KOHLER, Wis. -- Lydia Ko, the top-ranked amateur player in the world, survived a rough finish Sunday to take low amateur honors in the U.S. Women's Open.
The 15-year-old from New Zealand was 3 under for the day and had a seven-shot lead over Emma Talley of Princeton, Ky., with three holes to go, but stumbled badly from there. Ko lost six strokes and finished with a 3-over 75 that put her at 12 over for the tournament at Blackwolf Run.
U.S. WOMEN'S OPEN
The 2012 U.S. Women's Open is being played over the same composite course at Blackwolf Run as it was in 1998.
"I pulled my third shot on 16 and then pulled my first shot, my drive on 18, and then pulled my third shot," Ko said. "It was kind of disappointing the last three holes."
In stark contrast was Talley, an 18-year-old who shot an even-par 72. After a rough start in the tourney, Talley played the final 30 holes in even par.
Asked what she can take away from her experience in her third Open, Talley said "That I can do it. But I learned that I have a lot of things to work on. But I'm going to be there."
Talley is headed to the University of Alabama this fall.
Finishing last among the amateurs who made the cut was Alison Lee of Valencia, Calif., who shot a 78 to finish 18 over.
Despite struggling in the final round, the 17-year-old said she enjoyed the Open.
"All in all, it's a good experience. It was a lot of fun," she said. "Playing with professionals is an honor."
Although Ko is still an amateur, she has not only played with pros but beaten them. In January, Ko won a tournament on the Asian women's tour at the age of 14 to become the youngest person to ever win a sanctioned tour event.
Ko admitted she feels more pressure playing amateur events, which she is supposed to win, than against pros. And she credited the play of the other amateurs who made the cut.
"You know, I guess only three amateurs did make it to the weekend, but everyone out here, they deserve to be out here, and they earned their way here," she said. "So I'm honored to get the low winner prize."
PAK'S STRUGGLES: Se Ri Pak's return to Blackwolf Run for the U. S. Women's Open did not go as well as it did in 1998, when she won her first major title.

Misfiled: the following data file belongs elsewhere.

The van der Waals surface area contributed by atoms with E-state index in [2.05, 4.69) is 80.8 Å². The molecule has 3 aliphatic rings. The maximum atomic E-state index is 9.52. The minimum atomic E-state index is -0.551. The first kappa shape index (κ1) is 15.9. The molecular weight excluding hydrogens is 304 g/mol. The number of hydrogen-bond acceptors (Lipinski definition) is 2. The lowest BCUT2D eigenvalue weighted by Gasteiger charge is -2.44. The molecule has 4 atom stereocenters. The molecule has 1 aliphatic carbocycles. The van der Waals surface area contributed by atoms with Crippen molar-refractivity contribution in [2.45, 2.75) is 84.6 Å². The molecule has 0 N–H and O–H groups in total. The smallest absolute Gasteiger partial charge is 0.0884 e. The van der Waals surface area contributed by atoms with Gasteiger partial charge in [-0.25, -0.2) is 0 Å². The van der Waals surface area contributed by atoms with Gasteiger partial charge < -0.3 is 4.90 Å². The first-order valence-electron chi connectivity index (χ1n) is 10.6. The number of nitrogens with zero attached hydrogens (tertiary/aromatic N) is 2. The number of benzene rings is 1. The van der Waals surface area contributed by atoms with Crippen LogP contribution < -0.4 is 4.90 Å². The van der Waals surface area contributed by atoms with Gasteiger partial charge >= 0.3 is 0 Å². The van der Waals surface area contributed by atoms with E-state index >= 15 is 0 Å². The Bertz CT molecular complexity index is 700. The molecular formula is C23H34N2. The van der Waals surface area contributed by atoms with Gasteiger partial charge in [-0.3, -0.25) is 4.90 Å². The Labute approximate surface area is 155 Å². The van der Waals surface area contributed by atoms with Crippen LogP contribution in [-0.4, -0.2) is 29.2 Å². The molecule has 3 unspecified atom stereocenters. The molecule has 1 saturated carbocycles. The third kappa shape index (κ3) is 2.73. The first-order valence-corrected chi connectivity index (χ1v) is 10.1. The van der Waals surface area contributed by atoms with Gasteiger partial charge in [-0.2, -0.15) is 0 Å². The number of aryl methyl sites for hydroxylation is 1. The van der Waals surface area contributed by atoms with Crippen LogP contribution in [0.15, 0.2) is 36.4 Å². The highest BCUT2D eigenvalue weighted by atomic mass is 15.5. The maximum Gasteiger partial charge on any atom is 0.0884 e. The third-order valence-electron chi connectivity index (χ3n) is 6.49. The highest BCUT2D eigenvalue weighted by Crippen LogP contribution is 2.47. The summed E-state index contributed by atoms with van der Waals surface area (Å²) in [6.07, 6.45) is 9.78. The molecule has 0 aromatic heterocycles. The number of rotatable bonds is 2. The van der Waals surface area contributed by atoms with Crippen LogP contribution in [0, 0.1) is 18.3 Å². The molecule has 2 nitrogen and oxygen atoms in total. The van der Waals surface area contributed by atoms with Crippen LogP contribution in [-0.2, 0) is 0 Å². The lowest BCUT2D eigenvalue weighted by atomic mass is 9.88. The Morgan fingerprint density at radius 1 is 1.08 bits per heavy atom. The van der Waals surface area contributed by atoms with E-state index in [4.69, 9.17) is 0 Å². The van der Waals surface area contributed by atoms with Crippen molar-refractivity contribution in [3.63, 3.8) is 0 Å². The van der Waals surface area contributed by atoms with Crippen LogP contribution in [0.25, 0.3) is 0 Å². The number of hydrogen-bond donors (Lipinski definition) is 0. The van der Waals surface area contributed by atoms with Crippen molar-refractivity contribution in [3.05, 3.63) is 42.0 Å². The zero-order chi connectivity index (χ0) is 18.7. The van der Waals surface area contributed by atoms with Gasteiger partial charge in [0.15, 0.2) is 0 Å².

But after shooting a 1-under 71 to finish at 4 over, Pak said there was one thing that was better -- that she was not the only South Korean in the field.
Na Yeon Choi won to give South Koreans four of the last five Opens, while Amy Yang finished second.
"Back 14 years ago, of course, nobody here from my country, which (made me) feel like really alone," she said. "But now, I feel really good."
Pak's Open victory inspired a golf boom that has seen South Koreans become a dominant force on the LPGA Tour. When Pak won, her entire country watched and many young girls such as Choi began dreaming of duplicating her feat.
When Pak reached the 18th green, she was able to see Choi and Yang on the other half of the connected double-green, which also serves as the ninth green. They were the last pair and were one-two in the standings.
The sight of the two South Koreans delighted Pak, as has the success of other women golfers from her country.
"Just really exciting to watch it," Pak said about seeing Choi and Yang.
WALKING WOUNDED: Volunteer Mitchell Krohn not only carried a standard around the long, hard-to-walk Blackwolf Run course Sunday. He also lugged the heavy cast on his right leg that protected his broken foot.
The 15-year-old from Menomonee Falls, Wis., carried the sign with scores for the twosome of Emma Talley and Sun Young Yoo.
Despite the added weight and awkward way he had to walk, Krohn said "It really wasn't too bad. I enjoyed it."
The Menomonee Falls High School sophomore was one of 2,000 volunteers. There were volunteers from 42 states as well as Canada and the United Kingdom, many of them 55 and older.
Winner Na Yeon Choi went out of her way to thank fans and volunteers for coming to the course.
"I just want to say to all the volunteers and fans out there they supported me a lot, so that was helping me a lot and encouraging me," Choi said.